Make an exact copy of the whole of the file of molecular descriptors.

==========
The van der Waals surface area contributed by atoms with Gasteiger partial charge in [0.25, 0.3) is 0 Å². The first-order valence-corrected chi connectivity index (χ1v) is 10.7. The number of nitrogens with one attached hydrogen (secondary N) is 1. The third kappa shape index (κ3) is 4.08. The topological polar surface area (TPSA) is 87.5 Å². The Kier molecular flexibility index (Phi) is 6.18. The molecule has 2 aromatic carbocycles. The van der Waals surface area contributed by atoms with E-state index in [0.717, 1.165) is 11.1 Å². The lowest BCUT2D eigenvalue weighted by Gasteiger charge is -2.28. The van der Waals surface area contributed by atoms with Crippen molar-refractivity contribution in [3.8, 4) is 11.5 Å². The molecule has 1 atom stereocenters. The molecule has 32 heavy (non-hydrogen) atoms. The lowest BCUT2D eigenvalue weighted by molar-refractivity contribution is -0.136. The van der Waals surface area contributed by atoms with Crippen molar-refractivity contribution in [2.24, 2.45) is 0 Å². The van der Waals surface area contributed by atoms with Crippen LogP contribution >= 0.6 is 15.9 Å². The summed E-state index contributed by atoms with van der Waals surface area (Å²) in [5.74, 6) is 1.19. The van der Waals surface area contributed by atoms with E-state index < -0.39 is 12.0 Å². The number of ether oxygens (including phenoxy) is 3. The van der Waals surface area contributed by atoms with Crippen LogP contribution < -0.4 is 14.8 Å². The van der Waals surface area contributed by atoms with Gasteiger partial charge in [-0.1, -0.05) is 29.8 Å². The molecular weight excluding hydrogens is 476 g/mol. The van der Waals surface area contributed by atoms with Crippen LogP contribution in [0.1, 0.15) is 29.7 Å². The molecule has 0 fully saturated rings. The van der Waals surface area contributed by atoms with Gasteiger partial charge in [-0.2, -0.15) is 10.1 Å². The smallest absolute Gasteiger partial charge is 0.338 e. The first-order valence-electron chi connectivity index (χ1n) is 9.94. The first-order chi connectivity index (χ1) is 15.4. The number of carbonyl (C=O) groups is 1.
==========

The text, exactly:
The van der Waals surface area contributed by atoms with Gasteiger partial charge in [0.25, 0.3) is 0 Å². The first-order valence-corrected chi connectivity index (χ1v) is 10.7. The number of nitrogens with one attached hydrogen (secondary N) is 1. The third kappa shape index (κ3) is 4.08. The topological polar surface area (TPSA) is 87.5 Å². The Kier molecular flexibility index (Phi) is 6.18. The molecule has 2 aromatic carbocycles. The van der Waals surface area contributed by atoms with E-state index in [0.717, 1.165) is 11.1 Å². The lowest BCUT2D eigenvalue weighted by Gasteiger charge is -2.28. The van der Waals surface area contributed by atoms with Crippen molar-refractivity contribution in [3.8, 4) is 11.5 Å². The molecule has 1 atom stereocenters. The molecule has 32 heavy (non-hydrogen) atoms. The lowest BCUT2D eigenvalue weighted by molar-refractivity contribution is -0.136. The van der Waals surface area contributed by atoms with Crippen molar-refractivity contribution in [2.24, 2.45) is 0 Å². The van der Waals surface area contributed by atoms with Crippen LogP contribution >= 0.6 is 15.9 Å². The summed E-state index contributed by atoms with van der Waals surface area (Å²) in [5.74, 6) is 1.19. The van der Waals surface area contributed by atoms with E-state index < -0.39 is 12.0 Å². The number of ether oxygens (including phenoxy) is 3. The van der Waals surface area contributed by atoms with Crippen LogP contribution < -0.4 is 14.8 Å². The van der Waals surface area contributed by atoms with Gasteiger partial charge in [-0.1, -0.05) is 29.8 Å². The molecular weight excluding hydrogens is 476 g/mol. The van der Waals surface area contributed by atoms with Crippen LogP contribution in [0.1, 0.15) is 29.7 Å². The molecule has 0 fully saturated rings. The van der Waals surface area contributed by atoms with Gasteiger partial charge in [-0.2, -0.15) is 10.1 Å². The smallest absolute Gasteiger partial charge is 0.338 e. The first-order valence-electron chi connectivity index (χ1n) is 9.94. The first-order chi connectivity index (χ1) is 15.4. The number of carbonyl (C=O) groups is 1.